Ohio State: tOSU's sprawling, picturesque campus is located just north of downtown Columbus. Its full of OSU apparel stores, ticket scalpers, greasy fast food, smoke shops, and dumpsters with Who is Ron Paul? spray painted on them. Also, the surrounding neighborhoods aren't exactly wonderful.

OSUN-Located on the west side of Newark Ohio, the gateway to Appalachia! The five building campus is surrounded by fewer fast food places, and the burnt out husk of industrial America.

Advantage:American, and it isn't even close. I like Columbus and everything, but I used to be within egging distance of Karl Rove's place.

Size (population)

American: 5,000 and change undergraduates. Small enough that you'll usually see somebody you know when you hike to class, large enough to hide when you do something embarrassing at a party.

Ohio State: Main campus has over 50,000 undergrads, making it one of the largest campuses in the country. Over 30 students have my exact name. Thats depressing.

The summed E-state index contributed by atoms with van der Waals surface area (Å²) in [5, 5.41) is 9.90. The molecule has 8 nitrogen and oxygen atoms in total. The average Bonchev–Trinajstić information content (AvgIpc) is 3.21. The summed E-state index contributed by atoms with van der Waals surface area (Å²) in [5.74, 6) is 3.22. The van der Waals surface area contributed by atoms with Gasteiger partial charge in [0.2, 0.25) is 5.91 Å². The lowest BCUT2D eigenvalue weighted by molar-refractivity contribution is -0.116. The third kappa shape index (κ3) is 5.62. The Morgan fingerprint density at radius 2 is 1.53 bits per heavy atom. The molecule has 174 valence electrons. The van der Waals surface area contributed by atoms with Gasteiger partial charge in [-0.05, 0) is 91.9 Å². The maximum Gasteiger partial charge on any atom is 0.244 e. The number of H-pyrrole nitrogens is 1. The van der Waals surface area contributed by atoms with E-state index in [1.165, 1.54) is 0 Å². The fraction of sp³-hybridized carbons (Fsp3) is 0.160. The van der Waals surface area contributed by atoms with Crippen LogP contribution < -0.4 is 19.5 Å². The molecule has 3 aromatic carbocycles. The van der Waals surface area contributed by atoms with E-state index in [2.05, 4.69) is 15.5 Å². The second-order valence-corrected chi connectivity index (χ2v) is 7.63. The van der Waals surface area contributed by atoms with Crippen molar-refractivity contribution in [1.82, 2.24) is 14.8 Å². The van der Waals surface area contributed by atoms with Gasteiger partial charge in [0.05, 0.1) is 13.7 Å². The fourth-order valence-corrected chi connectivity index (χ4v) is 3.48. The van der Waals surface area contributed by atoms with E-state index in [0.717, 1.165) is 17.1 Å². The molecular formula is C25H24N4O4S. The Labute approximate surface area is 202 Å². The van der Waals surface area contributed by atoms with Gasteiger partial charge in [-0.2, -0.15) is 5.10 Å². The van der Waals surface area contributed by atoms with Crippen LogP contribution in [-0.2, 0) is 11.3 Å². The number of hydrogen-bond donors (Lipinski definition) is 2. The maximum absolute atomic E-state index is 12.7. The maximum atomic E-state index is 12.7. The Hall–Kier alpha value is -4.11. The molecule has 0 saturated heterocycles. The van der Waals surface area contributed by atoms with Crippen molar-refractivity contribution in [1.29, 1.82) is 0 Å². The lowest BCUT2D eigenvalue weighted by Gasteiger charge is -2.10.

OSU-N: has around 5,000 students use the campus (which shares its buildings with COTC, a 2-year tech school). Since its a commuter campus, you see the same 30 people every day.

Advantage: American. There are great advantages to attending a university many times the size of your own home town (ever wanted to learn Zulu? Try underwater hockey? OSU is for you!). These are usually negated when your last name is Brown, and you're trying to schedule your classes.

Physical Facilities

American: For all the money you're spending, you really don't get a lot. Dorm rooms are pretty spartan, and there aren't enough of them, causing shortages every year. there is also a total lack of places on campus work out or play sports. I spent a lot of time searching NW DC for grassy fields to play soccer, since American doesn't have a single one. On the plus side, the chairs in our class rooms are super comfy.

Ohio State: The nice thing about having a school larger than some state capitols is that we get nice stuff. For example, the Taj Mahal of student gyms, the RPAC. I'm finding something new every week I go here.

OSUN-pretty crappy, but thats expected. I went to their gym once to work, and saw the machines were held together by duct tape and broken dreams.

Advantage: OSU. Having a Ping-Pong center > leather chairs.